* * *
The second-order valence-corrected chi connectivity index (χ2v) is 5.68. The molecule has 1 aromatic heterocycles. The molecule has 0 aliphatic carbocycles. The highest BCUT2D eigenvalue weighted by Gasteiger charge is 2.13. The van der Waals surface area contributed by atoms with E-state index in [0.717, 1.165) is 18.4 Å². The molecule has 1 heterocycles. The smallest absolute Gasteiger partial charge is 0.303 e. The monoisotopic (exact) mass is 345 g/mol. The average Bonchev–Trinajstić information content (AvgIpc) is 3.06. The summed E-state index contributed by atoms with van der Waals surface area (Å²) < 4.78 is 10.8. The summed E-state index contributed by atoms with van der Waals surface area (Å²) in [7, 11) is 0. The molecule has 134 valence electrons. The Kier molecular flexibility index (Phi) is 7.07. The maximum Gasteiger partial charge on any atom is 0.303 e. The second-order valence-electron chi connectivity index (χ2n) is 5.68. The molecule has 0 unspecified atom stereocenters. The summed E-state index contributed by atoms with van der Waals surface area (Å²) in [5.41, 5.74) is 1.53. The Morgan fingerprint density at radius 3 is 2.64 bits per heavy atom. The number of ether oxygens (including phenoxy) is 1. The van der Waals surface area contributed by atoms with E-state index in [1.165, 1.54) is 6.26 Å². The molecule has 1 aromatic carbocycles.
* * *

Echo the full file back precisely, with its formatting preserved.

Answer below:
The second-order valence-corrected chi connectivity index (χ2v) is 5.68. The molecule has 1 aromatic heterocycles. The molecule has 0 aliphatic carbocycles. The highest BCUT2D eigenvalue weighted by Gasteiger charge is 2.13. The van der Waals surface area contributed by atoms with E-state index in [0.717, 1.165) is 18.4 Å². The molecule has 1 heterocycles. The smallest absolute Gasteiger partial charge is 0.303 e. The monoisotopic (exact) mass is 345 g/mol. The average Bonchev–Trinajstić information content (AvgIpc) is 3.06. The summed E-state index contributed by atoms with van der Waals surface area (Å²) < 4.78 is 10.8. The summed E-state index contributed by atoms with van der Waals surface area (Å²) in [7, 11) is 0. The molecule has 134 valence electrons. The Kier molecular flexibility index (Phi) is 7.07. The maximum Gasteiger partial charge on any atom is 0.303 e. The second-order valence-electron chi connectivity index (χ2n) is 5.68. The molecule has 0 unspecified atom stereocenters. The summed E-state index contributed by atoms with van der Waals surface area (Å²) in [5.41, 5.74) is 1.53. The Morgan fingerprint density at radius 3 is 2.64 bits per heavy atom. The number of ether oxygens (including phenoxy) is 1. The van der Waals surface area contributed by atoms with E-state index in [1.165, 1.54) is 6.26 Å². The molecule has 1 aromatic carbocycles.